27 September 2016 Influence of the contaminant size on the thermal damage of optical mirrors used in high energy laser system
Author Affiliations +
Abstract
The laser induced damage is a troublesome issue in the application of optical mirrors, which is related to the robustness of the whole laser system. There are two types of mechanisms about the damage of optical mirrors: thermal effect and field effect, which are responsible for the high energy continuous wave (cw) laser induced damage and the high power pulsed laser induced damage, respectively. Under the irradiation of high energy laser, the contaminant on the mirror surface absorbs the laser energy and converts the laser energy to heat. With the heat accumulating, the optical mirror is likely to fuse and even be totally destroyed. The temperature of the contaminant was measured when it was irradiated by a cw high energy laser with power intensity 3.3kW/cm2. It is found that the contaminant achieves thermal equilibrium in a few seconds and then the temperature stays at ~1700K. A physical model was established to describe the process of the thermal equilibrium. The influence of the contaminant size on the thermal damage of the optical mirror was studied theoretically. The results show that the contaminant size plays an important role in the thermal damage of the optical mirror. Only when the contaminant size is smaller than a critical size (~10μm), the contaminant may reach thermal equilibrium and the optical mirror works well in the high energy laser system. If the contaminant size is quite large (<~100μm), the optical mirror will damage under the irradiation of high energy laser.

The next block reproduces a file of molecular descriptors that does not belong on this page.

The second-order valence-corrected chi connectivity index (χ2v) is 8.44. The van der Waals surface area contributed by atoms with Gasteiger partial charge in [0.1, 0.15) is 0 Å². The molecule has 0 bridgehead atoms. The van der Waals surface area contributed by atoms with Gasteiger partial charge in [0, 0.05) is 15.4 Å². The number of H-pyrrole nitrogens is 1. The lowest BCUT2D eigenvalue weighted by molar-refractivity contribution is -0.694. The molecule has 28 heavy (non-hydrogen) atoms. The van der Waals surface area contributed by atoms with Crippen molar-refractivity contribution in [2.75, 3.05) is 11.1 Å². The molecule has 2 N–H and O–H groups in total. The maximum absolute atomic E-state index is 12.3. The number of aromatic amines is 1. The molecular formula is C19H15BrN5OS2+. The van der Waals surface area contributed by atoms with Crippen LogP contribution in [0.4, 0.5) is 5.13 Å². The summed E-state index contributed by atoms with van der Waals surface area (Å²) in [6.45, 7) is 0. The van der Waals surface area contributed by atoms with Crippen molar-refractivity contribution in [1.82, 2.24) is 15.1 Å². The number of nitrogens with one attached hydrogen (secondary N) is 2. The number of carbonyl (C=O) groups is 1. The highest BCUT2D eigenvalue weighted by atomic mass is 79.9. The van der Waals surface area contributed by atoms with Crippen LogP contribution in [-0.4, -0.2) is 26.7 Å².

© (2016) COPYRIGHT Society of Photo-Optical Instrumentation Engineers (SPIE). Downloading of the abstract is permitted for personal use only.
Kai Han, Rui Song, Xiaojun Xu, Zejin Liu, "Influence of the contaminant size on the thermal damage of optical mirrors used in high energy laser system", Proc. SPIE 9952, Systems Contamination: Prediction, Control, and Performance 2016, 99520M (27 September 2016); doi: 10.1117/12.2236773; https://doi.org/10.1117/12.2236773
PROCEEDINGS
7 PAGES


SHARE
Back to Top